Telehealth pilot transforming healthcare for Lincolnshire care home residents and staff

An innovative 'telehealth' system is currently being piloted in two care homes in Lincolnshire with a view to rolling it out elsewhere.
A new pilot scheme could radically improve care for elderly people in the county.A new pilot scheme could radically improve care for elderly people in the county.
A new pilot scheme could radically improve care for elderly people in the county.

Staff at two homes south of Lincoln use the Whzan multi-patient system to monitor the health status of residents and request a visit from the Home Health Team (HHT) if required.

The Whzan system contains a blood pressure monitor, thermometer and pulse oximeter to check oxygen levels. The readings are relayed to a tablet PC which talks back to the cloud clinical portal and generates a National Early Warning Score (NEWS).

The NEWS indicates severity and is a concrete observation that can then be relayed with confidence to the HHT or other medical professionals.

Maria Matemadombo, Complex Case Manager with the Home Health Team said: “Whzan has given carers a real sense of pride and purpose in collecting observations and it is having benefits for the residents too.

“Care workers feel empowered and can now request a visit backed up with really good objective information based on current levels of observation where they can see either a deterioration or an improvement in symptoms.

“Previously they would be seeking help from medical professionals based only on a resident’s feedback or their own observation that someone wasn’t looking well.”

Whzan is already said to be proving popular with staff and residents involved, according to the Lincolnshire Community Health Services Trust, and is fulfilling its objectives to improve residents’ lives, empower care workers and make savings in resources.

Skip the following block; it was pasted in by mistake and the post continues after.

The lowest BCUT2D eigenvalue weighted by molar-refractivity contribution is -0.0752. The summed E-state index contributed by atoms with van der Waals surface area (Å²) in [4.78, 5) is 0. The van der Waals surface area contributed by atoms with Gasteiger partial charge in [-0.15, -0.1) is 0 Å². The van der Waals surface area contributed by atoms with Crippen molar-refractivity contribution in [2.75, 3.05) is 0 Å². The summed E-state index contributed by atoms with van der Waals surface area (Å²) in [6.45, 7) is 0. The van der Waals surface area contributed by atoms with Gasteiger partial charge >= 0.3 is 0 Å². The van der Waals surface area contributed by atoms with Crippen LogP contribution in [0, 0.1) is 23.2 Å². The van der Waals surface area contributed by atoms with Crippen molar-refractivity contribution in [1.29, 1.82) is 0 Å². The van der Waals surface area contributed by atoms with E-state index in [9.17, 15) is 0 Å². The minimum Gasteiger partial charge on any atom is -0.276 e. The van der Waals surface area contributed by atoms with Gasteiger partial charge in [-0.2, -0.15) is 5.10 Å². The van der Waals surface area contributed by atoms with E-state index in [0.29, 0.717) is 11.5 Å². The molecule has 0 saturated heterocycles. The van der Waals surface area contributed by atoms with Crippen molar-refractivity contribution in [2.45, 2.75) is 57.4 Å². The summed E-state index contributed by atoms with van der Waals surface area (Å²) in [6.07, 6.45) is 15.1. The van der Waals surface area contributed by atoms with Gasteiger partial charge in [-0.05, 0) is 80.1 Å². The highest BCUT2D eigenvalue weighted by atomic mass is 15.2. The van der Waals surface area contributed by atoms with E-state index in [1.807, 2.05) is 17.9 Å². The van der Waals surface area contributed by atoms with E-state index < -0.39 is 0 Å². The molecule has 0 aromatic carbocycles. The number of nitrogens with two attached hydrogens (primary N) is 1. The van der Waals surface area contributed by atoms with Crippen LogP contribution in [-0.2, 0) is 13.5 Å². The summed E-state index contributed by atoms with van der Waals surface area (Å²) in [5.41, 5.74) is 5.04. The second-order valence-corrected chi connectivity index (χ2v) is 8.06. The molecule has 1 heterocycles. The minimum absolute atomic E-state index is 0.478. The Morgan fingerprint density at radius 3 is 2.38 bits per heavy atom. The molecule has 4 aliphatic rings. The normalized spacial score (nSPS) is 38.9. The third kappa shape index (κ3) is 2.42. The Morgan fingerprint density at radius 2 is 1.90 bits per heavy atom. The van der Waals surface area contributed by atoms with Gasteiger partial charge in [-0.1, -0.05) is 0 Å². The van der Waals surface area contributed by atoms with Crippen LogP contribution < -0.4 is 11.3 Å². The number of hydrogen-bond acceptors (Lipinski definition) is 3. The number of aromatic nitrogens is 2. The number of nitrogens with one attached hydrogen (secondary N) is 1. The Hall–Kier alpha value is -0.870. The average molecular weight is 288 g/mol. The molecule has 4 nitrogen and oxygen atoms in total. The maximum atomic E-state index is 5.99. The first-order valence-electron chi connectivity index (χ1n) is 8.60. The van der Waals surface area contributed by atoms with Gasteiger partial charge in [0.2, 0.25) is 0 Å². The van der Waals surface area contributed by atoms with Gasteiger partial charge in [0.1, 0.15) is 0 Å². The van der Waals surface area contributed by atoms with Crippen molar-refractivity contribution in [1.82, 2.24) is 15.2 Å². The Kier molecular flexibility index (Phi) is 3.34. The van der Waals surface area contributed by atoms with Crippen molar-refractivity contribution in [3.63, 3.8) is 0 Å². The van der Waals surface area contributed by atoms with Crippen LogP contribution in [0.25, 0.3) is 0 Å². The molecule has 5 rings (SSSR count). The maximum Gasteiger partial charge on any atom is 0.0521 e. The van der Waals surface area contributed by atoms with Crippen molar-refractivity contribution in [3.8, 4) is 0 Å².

It is hoped significant reductions will be achieved across the board, including calls to the Home Health Care Home Team, 999 calls, A&E and emergency admissions. It is said not to be just about NHS savings, the reduction in emergency events frees resources and improves lifestyle in the homes. Patients’ lives, are of course, considerably improved.

As well as the straightforward clinical measurements Whzan provides, there are also a range of questionnaires and assessment tools including hydration tracking, falls risk assessment, falls logging, and wound care with photo history, to name just a few.

Care Home Manager, Rena Adam, said: “The Whzan is a fantastic bit of kit, this has, along with the Home Health Team, given the staff the confidence to be able to take observations and know exactly what to flag up dependent on the results. This has enabled us to react quicker on the whole providing a higher standard of care.

“On reviewing our audits last week, both hospital admissions and falls in the home have decreased considerably since using the service. If this was rolled out on a wider scale, I’m convinced it would dramatically reduce hospital admissions along with falls like it has here. I really can’t express what a fantastic job the Home Health Team do, along with the Whzan pilot.”

When the pilot concludes, the NHS hopes to secure funding to roll out the use of Whzan in care homes across the county.

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